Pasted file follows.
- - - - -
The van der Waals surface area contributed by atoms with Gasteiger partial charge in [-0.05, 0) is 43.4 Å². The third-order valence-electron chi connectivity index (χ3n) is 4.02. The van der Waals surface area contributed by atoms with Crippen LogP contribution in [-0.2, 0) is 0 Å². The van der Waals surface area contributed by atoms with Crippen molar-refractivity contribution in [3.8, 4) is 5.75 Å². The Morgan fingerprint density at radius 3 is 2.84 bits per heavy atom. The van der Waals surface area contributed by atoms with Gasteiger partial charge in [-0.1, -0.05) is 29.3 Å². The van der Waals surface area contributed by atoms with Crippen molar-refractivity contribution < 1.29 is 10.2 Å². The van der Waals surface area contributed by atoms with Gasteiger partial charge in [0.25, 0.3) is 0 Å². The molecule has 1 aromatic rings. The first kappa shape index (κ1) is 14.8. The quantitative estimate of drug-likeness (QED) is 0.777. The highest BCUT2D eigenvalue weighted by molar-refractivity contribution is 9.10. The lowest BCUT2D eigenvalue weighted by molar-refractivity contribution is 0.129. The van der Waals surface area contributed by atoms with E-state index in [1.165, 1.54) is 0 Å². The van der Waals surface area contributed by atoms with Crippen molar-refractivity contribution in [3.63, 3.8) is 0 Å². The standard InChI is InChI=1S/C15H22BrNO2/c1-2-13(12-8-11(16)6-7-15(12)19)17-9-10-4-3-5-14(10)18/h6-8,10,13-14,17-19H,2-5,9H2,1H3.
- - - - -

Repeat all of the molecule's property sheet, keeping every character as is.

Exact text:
The van der Waals surface area contributed by atoms with Gasteiger partial charge in [-0.05, 0) is 43.4 Å². The third-order valence-electron chi connectivity index (χ3n) is 4.02. The van der Waals surface area contributed by atoms with Crippen LogP contribution in [-0.2, 0) is 0 Å². The van der Waals surface area contributed by atoms with Crippen molar-refractivity contribution in [3.8, 4) is 5.75 Å². The Morgan fingerprint density at radius 3 is 2.84 bits per heavy atom. The van der Waals surface area contributed by atoms with Gasteiger partial charge in [-0.1, -0.05) is 29.3 Å². The van der Waals surface area contributed by atoms with Crippen molar-refractivity contribution < 1.29 is 10.2 Å². The van der Waals surface area contributed by atoms with Gasteiger partial charge in [0.25, 0.3) is 0 Å². The molecule has 1 aromatic rings. The first kappa shape index (κ1) is 14.8. The quantitative estimate of drug-likeness (QED) is 0.777. The highest BCUT2D eigenvalue weighted by molar-refractivity contribution is 9.10. The lowest BCUT2D eigenvalue weighted by molar-refractivity contribution is 0.129. The van der Waals surface area contributed by atoms with E-state index in [1.165, 1.54) is 0 Å². The van der Waals surface area contributed by atoms with Crippen molar-refractivity contribution in [3.63, 3.8) is 0 Å². The standard InChI is InChI=1S/C15H22BrNO2/c1-2-13(12-8-11(16)6-7-15(12)19)17-9-10-4-3-5-14(10)18/h6-8,10,13-14,17-19H,2-5,9H2,1H3.